Shaping American Education

Timeline created by lkshands
  • Puritan

    In 1642 Puritan Massachusetts passed a law requiring that every child be taught to read. And in 1647 it passed the "Old Deluder Satan Act," so named because its purpose was to defeat Satan's attempts to keep men, through an inability to read, from the knowledge of the Scriptures. The law required every town of 50 or more families to establish an elementary school and every town of 100 or more families to maintain a grammar school as well.
  • New England Primer

    The first "basic textbook"--'The New England Primer'--was America's own contribution to education. Used from 1690 until the beginning of the 19th century, its purpose was to teach both religion and reading. The child learning the letter a, for example, also learned that "In Adam's fall, We sinned all."
  • John Locke

    John Locke
    In the 17th century philosophers, too, were beginning to develop theories of learning that reflected the new scientific reliance on firsthand observation. One of the men whose theories had the greatest impact on education was the English philosopher John Locke (1632-1704). According to Locke (who did not originate the idea but gave impetus to it), the mind at birth is a blank tablet (tabula rasa). That is, it has no innate, God-given knowledge. But it does have a number of powers or faculties, s
  • Rousseau

    The man was Jean-Jacques Rousseau (1712-1778). The child, as Rousseau saw him, unfolds or develops--intellectually, physically, and emotionally--much like a plant.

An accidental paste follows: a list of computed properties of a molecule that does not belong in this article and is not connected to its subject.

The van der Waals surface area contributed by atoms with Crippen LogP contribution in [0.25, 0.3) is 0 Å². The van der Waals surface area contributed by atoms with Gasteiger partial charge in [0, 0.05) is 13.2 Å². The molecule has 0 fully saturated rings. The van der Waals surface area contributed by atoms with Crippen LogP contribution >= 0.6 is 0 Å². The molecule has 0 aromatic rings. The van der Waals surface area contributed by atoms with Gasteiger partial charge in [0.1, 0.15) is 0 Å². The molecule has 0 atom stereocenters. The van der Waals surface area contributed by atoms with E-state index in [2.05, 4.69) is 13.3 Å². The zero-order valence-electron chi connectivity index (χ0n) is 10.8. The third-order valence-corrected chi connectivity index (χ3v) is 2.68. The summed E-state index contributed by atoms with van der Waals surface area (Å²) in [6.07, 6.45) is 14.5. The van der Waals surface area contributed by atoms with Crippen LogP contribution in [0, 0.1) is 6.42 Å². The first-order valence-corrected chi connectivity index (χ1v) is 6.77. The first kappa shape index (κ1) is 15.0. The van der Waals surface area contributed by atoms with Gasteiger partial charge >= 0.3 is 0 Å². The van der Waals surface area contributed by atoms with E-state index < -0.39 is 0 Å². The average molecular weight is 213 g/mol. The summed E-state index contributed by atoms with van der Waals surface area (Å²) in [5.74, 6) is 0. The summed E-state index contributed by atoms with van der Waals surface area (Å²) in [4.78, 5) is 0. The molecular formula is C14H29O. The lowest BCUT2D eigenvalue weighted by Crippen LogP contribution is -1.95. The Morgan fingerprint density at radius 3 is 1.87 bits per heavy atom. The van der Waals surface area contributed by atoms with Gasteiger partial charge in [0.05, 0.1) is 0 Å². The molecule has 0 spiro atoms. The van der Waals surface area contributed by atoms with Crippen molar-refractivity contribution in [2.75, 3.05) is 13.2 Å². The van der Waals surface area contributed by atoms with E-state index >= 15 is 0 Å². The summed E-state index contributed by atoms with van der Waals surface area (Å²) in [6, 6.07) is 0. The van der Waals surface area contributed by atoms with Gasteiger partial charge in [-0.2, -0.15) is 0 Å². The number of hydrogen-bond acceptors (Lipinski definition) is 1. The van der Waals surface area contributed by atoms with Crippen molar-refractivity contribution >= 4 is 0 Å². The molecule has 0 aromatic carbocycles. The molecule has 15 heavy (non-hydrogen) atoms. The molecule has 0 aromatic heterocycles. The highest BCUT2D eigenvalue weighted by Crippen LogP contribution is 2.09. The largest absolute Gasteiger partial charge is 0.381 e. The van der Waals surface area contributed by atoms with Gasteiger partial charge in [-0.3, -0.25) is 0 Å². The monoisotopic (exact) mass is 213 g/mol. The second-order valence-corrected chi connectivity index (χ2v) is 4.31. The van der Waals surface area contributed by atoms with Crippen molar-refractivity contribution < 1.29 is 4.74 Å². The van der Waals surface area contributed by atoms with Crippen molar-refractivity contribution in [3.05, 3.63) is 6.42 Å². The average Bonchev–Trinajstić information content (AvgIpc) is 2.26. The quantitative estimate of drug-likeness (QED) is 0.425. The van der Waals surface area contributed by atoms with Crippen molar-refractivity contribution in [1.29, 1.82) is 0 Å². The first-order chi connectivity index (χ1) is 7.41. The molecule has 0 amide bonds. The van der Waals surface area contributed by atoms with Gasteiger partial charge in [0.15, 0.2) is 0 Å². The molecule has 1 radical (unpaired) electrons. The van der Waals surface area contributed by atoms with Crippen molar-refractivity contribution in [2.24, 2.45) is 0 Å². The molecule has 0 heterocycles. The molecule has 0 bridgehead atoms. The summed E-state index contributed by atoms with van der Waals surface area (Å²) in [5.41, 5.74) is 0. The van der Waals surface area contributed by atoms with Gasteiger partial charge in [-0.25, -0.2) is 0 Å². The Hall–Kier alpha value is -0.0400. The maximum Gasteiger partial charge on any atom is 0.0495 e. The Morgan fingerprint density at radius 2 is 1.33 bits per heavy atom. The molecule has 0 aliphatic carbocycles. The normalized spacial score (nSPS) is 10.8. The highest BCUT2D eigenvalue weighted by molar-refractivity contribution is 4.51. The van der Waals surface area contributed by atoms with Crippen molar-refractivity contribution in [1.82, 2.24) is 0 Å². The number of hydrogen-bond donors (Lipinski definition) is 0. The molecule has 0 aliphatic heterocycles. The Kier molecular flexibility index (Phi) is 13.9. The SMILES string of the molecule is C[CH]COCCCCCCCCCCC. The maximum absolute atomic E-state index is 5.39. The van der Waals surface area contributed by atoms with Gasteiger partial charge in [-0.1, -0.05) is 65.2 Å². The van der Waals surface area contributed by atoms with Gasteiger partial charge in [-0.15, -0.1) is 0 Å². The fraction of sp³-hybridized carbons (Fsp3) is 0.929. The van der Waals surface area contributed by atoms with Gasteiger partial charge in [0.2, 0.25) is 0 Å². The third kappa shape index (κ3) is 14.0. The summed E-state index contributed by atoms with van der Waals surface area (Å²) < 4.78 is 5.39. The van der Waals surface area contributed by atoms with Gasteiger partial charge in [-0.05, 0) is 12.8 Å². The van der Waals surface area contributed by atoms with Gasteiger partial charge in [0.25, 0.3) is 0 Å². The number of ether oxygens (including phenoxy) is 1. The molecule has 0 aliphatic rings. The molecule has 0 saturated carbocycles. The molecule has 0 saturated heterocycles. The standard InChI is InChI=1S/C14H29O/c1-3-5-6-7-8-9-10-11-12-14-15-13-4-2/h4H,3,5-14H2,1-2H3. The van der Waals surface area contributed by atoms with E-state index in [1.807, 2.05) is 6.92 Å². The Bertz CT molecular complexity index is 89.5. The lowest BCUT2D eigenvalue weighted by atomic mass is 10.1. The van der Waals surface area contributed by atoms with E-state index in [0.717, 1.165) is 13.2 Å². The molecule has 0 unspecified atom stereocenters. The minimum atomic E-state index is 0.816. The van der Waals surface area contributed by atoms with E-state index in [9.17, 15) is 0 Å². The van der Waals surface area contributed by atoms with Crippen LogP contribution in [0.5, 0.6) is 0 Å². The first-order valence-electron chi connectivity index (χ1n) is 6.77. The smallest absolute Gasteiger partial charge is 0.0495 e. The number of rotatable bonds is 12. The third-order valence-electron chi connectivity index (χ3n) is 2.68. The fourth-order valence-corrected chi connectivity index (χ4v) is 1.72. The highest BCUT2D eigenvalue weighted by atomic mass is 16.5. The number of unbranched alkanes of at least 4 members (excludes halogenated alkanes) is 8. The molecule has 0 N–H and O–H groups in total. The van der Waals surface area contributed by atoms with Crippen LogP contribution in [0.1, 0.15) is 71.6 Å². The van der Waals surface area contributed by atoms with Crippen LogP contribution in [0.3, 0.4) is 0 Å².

He believed, moreover, that the child is innately good but that all social institutions, including schools, are evil, distorting the child into their own image. He doubted, therefore, that there should be formal schools at all. Whether there were or not, however, he believed that the aim of education should be the natural development
  • Webster

    Noah Webster published his first dictionary in 1806
  • Pestalozzi

    It is no wonder then that Johann Heinrich Pestalozzi's (1746-1827) school at Yverdon, Switzerland, created international attention and attracted thousands of European and American visitors. What they saw was a school for children--for real children, not miniature adults. They saw physically active children--running, jumping, and playing. They saw small children learning the names of numbers by counting real objects and preparing to learn reading by playing with letter blocks.
  • Froebel

    The German educator Friedrich Wilhelm Froebel (1782-1852) is the father of the Kleinkinderbeschaftig-ungsanstalt (institution where small children are occupied). The name, too long even for the Germans, quickly shrank to Kindergarten (garden for children).
  • Horace Mann

    Horace Mann
    America came into its own educationally with the movement toward state-supported, secular free schools for all children, which began in the 1820s with the common (elementary) school. The movement gained impetus in 1837 when Massachusetts established a state board of education and appointed the lawyer and politician Horace Mann (1796-1859) as its secretary. One of Mann's many reforms was the improvement of the quality of teaching by the establishment of the first public normal (teacher-training)
  • Bruner

    Jerome Bruner (1915-)  Pioneer of Discovery Learning Theory
To combat the behaviorist approach to education, Bruner developed cognitive psychology and promoted a constructivist approach.  His discovery learning theory is based on the assumption that children learn and remember better what they discover for themselves and that they are better able to remember new information if they connect it to something that they already know. His research and subsequent theories on child development closely a
  • Montessori

    Maria Montessori (1870-1952) Pioneer of Individualized Education
Montessori methods remain the popular choice for many parents who seek an alternative education for their children, especially for the early childhood through the primary years.
  • Head Start